From there the floor opened for public input and feedback on the research and planning. There was lively discussion on changes to flooding patterns in recent decades within the county, including current ongoing nuisance flooding problems from the wet fall and winter, before the focus turned to informing the Community Rating System (CRS). The CRS is an incentive program where local governments complete various activities to get points, and points are used to assign the government a class rating; for each class rating the County earns, National Flood Insurance Program policyholders get an additional annual discount on flood insurance. It will be crucial for saving money here within the county. The Nature Conservancy then shared an app in development being piloted in Dare and Hyde Counties that can be used to document qualifying undeveloped open space acreage, which leads to increased numbers of CRS points Hyde County may earn.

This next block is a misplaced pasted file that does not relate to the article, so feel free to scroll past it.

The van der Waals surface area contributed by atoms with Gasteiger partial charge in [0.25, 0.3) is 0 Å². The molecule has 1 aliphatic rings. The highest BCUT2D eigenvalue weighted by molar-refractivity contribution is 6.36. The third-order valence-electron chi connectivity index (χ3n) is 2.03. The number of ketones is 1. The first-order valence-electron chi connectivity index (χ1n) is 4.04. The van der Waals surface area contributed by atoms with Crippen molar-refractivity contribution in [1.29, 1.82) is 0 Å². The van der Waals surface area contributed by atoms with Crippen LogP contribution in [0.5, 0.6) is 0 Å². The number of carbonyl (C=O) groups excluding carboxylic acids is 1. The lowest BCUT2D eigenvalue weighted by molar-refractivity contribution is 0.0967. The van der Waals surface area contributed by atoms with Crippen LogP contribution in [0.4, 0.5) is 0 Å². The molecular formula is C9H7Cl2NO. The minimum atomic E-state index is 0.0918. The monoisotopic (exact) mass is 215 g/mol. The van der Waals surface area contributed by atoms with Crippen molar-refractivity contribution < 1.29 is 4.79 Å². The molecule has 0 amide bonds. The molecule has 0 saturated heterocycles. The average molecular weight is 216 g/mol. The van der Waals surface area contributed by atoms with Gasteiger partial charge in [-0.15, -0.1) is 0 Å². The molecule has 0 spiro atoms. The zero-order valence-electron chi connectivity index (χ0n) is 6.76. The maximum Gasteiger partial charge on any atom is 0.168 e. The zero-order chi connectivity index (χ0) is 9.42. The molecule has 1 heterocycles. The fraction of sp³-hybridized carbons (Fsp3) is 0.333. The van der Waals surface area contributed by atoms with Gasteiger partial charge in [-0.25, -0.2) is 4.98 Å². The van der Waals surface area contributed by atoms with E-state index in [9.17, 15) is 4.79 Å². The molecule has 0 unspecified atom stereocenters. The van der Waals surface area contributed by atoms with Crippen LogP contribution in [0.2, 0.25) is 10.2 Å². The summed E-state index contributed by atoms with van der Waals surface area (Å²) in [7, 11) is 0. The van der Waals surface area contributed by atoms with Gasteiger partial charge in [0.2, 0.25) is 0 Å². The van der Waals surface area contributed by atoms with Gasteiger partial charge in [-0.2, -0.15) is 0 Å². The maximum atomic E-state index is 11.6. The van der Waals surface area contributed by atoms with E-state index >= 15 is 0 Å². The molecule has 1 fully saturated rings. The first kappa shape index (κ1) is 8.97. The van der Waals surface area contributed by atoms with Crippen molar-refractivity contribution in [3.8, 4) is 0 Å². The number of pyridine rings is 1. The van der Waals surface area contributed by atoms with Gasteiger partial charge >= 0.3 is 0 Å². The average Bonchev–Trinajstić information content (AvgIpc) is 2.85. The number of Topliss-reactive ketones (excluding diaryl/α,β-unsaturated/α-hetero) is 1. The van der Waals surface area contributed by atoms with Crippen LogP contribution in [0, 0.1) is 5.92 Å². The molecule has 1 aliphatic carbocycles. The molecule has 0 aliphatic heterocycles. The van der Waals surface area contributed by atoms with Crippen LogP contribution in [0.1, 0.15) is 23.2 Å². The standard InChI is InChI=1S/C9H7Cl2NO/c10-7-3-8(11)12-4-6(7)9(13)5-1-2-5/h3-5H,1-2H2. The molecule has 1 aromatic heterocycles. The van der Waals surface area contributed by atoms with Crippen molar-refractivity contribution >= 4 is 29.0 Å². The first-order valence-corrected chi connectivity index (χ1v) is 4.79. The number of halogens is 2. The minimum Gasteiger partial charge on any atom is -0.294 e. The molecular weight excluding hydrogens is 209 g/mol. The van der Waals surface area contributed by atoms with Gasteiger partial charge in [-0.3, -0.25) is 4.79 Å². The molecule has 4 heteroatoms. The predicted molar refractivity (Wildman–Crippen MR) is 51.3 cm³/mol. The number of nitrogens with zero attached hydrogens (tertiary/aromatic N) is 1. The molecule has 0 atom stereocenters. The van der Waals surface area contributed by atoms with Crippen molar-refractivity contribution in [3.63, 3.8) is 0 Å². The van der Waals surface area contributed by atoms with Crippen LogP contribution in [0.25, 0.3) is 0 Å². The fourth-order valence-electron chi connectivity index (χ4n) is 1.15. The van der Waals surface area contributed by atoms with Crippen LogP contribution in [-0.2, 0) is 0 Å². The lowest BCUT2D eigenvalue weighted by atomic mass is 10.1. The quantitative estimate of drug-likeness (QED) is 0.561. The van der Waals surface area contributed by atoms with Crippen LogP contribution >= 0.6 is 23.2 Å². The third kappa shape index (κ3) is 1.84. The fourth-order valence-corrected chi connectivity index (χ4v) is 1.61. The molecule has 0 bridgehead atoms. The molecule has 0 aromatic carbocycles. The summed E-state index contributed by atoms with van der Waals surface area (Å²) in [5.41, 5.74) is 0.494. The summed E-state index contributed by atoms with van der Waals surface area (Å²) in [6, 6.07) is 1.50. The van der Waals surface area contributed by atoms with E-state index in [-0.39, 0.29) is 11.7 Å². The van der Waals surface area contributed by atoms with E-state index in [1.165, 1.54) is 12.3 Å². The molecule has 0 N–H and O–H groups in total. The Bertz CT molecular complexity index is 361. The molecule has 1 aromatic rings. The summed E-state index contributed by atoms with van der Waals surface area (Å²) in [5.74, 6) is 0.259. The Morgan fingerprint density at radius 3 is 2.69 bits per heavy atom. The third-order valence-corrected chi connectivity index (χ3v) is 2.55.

After this meeting, work will now focus on continuing to develop content for the Hyde County Resident’s Flood Preparation Guide. Sea Grant will also look to gather more feedback from locals before the flood resiliency project reaches its closeout in June of this year.
By Matthew Jurjonas
Kris Cahoon Noble and Dr. Jason Evans present in front of the crowd at the Town Hall meeting on Resilience in Swan Quarter.
With help from Priscilla Morris and Dr. Erin Seekamp of the SALT research team and Jessica Whitehead of North Carolina Sea Grant, Matthew Jurjonas facilitated a focus group in Columbia, North Carolina. The conversation revolved around the local economy with concepts like risk and resilience in rural coastal communities. First, the participants were presented with the local context of climate change impacts including saltwater intrusion, a sea-level rise projection, and flood maps. From there the group went through a guided series of dynamics where participants voted on indicators that represented either risk or resilience to these climatic impacts within their community. The goal was to capture the local perspective on preparedness and needs to begin the climate adaptation dialogue.